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The Criterion Collection presents
Port of Shadows (Le Quai des brumes) (1938)

"Using a gun looks easy. Like shooting wooden ducks at a fair. You shoot, and then some guy screams. He holds his stomach and makes a face like a kid with a bellyache. His hands turn red, and then he drops. You're left standing there. You don't understand a thing. Like everything around you has disappeared."
- Jean (Jean Gabin)

Review By: David Krauss   
Published: September 16, 2004

Stars: Jean Gabin, Michel Simon, Michèle Morgan
Director: Marcel Carné

Manufacturer: DVDL
MPAA Rating: Not Rated for (some scenes of mild violence)
Run Time: 01h:31m:02s
Release Date: July 20, 2004
UPC: 037429173725
Genre: foreign

Image Transfer
Audio Transfer
B+ A-BB+ B-

DVD Review

Throughout the 1930s, French cinema mainly focused on light romantic comedies and frothy musicals. Toward the end of the decade, however, director Marcel Carné pioneered a revolutionary form that came to be known as poetic realism, and Port of Shadows was the first film to employ the stark imagery and fatalism that would define the style. Industry executives doubted the appeal of Carné's dark, depressing story and emotionally complex characters, but audiences responded to the film's depth and power, paving the way for the creation of a new—albeit brief—genre.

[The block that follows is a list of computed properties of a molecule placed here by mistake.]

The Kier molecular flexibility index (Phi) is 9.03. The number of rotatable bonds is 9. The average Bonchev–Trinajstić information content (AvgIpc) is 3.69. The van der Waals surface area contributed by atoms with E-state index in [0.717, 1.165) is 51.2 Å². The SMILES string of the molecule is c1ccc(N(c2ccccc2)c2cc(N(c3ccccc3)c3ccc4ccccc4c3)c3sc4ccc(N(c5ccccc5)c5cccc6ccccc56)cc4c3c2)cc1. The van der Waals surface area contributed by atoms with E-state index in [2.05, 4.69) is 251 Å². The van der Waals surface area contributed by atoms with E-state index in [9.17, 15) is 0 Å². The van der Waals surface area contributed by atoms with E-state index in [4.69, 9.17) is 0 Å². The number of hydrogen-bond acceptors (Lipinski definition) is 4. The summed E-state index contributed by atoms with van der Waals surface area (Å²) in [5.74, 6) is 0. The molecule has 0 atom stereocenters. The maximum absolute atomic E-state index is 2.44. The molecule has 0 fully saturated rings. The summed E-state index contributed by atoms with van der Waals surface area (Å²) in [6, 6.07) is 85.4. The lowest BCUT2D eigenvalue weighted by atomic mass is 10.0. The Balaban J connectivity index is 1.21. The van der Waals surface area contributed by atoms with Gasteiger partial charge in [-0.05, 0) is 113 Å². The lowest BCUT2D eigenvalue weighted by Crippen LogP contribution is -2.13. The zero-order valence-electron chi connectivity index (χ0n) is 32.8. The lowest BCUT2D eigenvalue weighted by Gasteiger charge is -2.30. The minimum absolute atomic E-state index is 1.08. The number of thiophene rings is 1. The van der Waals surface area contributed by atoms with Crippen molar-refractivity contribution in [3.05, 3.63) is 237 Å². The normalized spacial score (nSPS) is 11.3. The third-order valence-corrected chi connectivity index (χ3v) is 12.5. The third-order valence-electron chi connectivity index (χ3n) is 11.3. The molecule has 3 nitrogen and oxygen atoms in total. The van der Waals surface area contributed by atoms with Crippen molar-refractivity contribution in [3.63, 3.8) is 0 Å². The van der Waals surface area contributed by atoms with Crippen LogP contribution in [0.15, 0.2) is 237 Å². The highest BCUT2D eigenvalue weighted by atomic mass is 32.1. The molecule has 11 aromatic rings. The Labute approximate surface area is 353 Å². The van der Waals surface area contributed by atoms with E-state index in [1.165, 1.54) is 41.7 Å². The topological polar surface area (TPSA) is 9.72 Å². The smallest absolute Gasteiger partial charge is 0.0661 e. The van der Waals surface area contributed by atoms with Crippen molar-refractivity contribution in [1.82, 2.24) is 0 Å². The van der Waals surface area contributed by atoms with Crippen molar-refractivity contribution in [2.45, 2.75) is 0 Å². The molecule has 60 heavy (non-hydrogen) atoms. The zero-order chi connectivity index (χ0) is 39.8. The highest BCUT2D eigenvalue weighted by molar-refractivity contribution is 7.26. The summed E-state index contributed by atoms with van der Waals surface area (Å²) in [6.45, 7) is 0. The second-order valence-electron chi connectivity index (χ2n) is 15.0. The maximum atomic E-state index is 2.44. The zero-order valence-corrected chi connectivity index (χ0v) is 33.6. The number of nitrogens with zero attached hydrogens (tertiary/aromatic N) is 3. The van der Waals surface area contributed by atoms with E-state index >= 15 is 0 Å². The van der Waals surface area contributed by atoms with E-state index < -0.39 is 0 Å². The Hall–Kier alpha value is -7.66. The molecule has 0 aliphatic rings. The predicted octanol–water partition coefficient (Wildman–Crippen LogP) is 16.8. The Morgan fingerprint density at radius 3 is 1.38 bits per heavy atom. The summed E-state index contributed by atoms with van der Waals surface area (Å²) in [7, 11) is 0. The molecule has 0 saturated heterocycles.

Set in the dreary seaside town of Le Havre during World War I, Port of Shadows chronicles the journey of Jean (Jean Gabin), an army deserter adrift in a world of violence and corruption. Jean seeks a fresh start and meaningful experiences to heal his battle scars, and two serendipitous events give him reason for hope. The convenient suicide of a disillusioned poet provides Jean with civilian clothes so he can better evade police, and a chance meeting with the beautiful but entangled Nelly (Michèle Morgan) in a dilapidated hideout shows him pure love can blossom in the most squalid settings. Like Victor Laszlo in Casablanca, Jean bides his time in Le Havre, waiting for a cargo ship to provide safe passage to America, and he intends to take the 17-year-old Nelly with him.

Yet Nelly's domineering guardian, Zabel (Michel Simon), won't let that happen. Pursued by a band of local thugs—led by the slick Lucien (Pierre Brasseur)—Zabel drags Nelly and Jean into the fray. And Jean, who abandoned the French army, ironically must now fight an urban war, with his freedom and his love on the line.

In its day, Port of Shadows was a landmark film. Forget the pedestrian plot; it's Carné's visual style that impressed contemporary critics and earned the movie numerous awards. Today, however, Carné's use of dense fog, gritty settings, and enveloping shadows too closely resembles film noir, and thus dulls the imagery's impact. Indeed, poetic realism would soon evolve into noir (with the fog replaced by cigarette smoke), but where noir's romantic relationships spring from wisecracks, danger, and overt sexuality, a more soulful passion and sense of impending doom distinguishes the love between Jean and Nelly. From the moment they meet, it's impossible to envision a happy ending for the couple, yet we get swept up in their affair nonetheless. And this lush romanticism, set against the bleak backdrop of Le Havre and an array of seedy supporting characters, forms the basis of poetic realism.